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UAlbany Moves To All-Online Instruction Due To Rising COVID Rate

UAlbany President Dr. Havidán Rodríguez.
Jackie Orchard
UAlbany President Dr. Havidán Rodríguez.";

Due to a spike in COVID-19 cases, the University at Albany is moving to fully virtual classes for the rest of the fall semester.

Coronavirus is spreading more rapidly than at any other point during this pandemic year. The UAlbany campus has seen an uptick in cases and Monday officials decided to go on "pause."

UAlbany spokesman Jordan Carleo-Evangelist:

" Starting early last week, the Monday and Tuesday after Halloween, we started to see an uptick in cases detected by our in house surveillance testing system. That's the testing that we do weekly of every student, faculty and staff member on campus, who are asymptomatic. It's a system we use to get a sense for how prevalent the viruses among people who are feeling fine, which is really important, because from our perspective of controlling the spread of the virus, those are the people you want to identify and quarantine and isolate. Because folks moving around who don't know they're sick are likely to make many, many other people sick. So at any rate, early last week, we started to see some movement in those numbers. By the end of last week, that movement was concerning enough to us that we took some interim steps to limit operations on campus, and asked every resident students, so every student living in our dorms and on campus apartments, to submit a sample of saliva sample for surveillance testing on Friday, every single one."

Samples were tested and analyzed on-campus over the weekend. Carleo-Evangelist says by Monday morning, enough of an increase in positive cases, a presumed positivity rate of 3.3 percent, prompted a move to all remote learning. He says the students stuck to the rules and did everything right.

"We don't have any evidence that the spikes that we're seeing now is linked to large scale parties. You know, there's a couple of reasons for that. The Capital Region more generally, as you probably are aware, has seen a surge in cases and community spreads over the last two to three weeks. Our numbers actually stayed lower for longer, which suggests to us that what we're seeing in this surge on campus is this community spread that's been going on around us and around our campus for you know, two, three weeks now, creeping in."

Student housing will remain open and operational and students are expected to remain on campus and in their rooms as much as possible.

The last day of the fall semester is November 24th. The spring semester is scheduled to begin February 1st.

"Well, I think you'll see, in a lot of ways we started the spring semester will look a lot like the start of the fall semester. So before students returned to our campus in August, they had to be tested and show proof of a negative COVID-19 test. Now, that'll be true before we resume classes in person on February 1st, that'll be about a week later than we normally do. You know, we'll have regular and frequent surveillance testing".

At his Tuesday morning briefing, Albany County Executive Dan McCoy announced 68 new cases of COVID were confirmed overnight, with 400 new cases over the past week.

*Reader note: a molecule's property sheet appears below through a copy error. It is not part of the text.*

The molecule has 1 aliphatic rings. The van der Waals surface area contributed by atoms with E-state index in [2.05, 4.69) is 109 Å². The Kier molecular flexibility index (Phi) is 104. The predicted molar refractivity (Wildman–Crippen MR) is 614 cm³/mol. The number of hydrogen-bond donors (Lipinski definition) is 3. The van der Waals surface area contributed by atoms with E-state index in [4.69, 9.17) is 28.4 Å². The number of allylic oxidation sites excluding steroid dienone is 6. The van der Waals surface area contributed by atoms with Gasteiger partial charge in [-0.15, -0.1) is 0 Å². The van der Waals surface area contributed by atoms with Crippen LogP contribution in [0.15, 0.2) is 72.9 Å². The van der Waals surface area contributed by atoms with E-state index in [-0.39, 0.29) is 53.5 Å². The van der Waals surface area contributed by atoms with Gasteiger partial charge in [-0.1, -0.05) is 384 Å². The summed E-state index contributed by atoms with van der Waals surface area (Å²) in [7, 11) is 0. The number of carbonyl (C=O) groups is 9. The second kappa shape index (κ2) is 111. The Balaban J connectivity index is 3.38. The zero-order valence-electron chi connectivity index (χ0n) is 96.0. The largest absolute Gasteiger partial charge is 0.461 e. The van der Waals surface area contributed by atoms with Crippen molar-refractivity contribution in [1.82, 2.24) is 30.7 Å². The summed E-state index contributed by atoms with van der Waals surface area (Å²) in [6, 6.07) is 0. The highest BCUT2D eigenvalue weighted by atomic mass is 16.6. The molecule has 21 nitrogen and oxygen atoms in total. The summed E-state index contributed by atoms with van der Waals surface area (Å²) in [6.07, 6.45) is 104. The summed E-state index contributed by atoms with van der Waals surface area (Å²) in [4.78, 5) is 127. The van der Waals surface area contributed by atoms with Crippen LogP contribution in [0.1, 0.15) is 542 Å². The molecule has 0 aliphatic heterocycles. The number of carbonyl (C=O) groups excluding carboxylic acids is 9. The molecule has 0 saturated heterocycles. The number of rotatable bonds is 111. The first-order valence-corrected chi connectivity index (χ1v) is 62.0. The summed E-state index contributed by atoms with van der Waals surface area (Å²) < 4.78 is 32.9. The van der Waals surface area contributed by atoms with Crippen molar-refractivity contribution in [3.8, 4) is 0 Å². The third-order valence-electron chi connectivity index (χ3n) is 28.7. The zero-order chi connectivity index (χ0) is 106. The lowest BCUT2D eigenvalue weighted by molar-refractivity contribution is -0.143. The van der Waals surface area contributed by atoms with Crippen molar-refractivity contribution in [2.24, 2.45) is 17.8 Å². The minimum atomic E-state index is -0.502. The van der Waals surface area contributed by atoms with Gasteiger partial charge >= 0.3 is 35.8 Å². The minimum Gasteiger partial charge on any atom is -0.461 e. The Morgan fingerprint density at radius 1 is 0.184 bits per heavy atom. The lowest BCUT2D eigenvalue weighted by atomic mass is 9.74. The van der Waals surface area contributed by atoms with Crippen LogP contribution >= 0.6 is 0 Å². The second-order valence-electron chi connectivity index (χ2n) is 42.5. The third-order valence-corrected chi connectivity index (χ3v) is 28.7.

"32 had close contact to positive cases. Five health care workers, two people that reported traveling out of state, and then the bigger number, 29, don't have a clear source of infection. We know for a fact that some might not, maybe a small percentage on that, but out of 29, there's people that they're just not telling us. Again you're not protecting somebody, we're not gonna lock 'em up. But if you want to spread and you don't want to shut businesses down again, and you want to get back to somewhat of a new normal of the world we're in, we need your help."

Albany city schools revealed a passenger on a First Student bus Friday tested positive. Also on the bus were students from New Scotland Elementary School, Albany High School, Montessori Magnet School and Edmund J. O'Neal Middle School. Forty-six students in all have been quarantined.

Schenectady County Public Health Services confirmed that an employee at Katie O’Byrne’s Irish Pub & Restaurant in the city of Schenectady tested positive for COVID-19. The county says the employee last worked at the restaurant on November 5th from 6:30 p.m. to 8:30 p.m.

Also Monday, New York State Assembly Minority Leader Will Barclay announced he tested positive for the virus.

Dave Lucas is WAMC’s Capital Region Bureau Chief. Born and raised in Albany, he’s been involved in nearly every aspect of local radio since 1981. Before joining WAMC, Dave was a reporter and anchor at WGY in Schenectady. Prior to that he hosted talk shows on WYJB and WROW, including the 1999 series of overnight radio broadcasts tracking the JonBenet Ramsey murder case with a cast of callers and characters from all over the world via the internet. In 2012, Dave received a Communicator Award of Distinction for his WAMC news story "Fail: The NYS Flood Panel," which explores whether the damage from Hurricane Irene and Tropical Storm Lee could have been prevented or at least curbed. Dave began his radio career as a “morning personality” at WABY in Albany.
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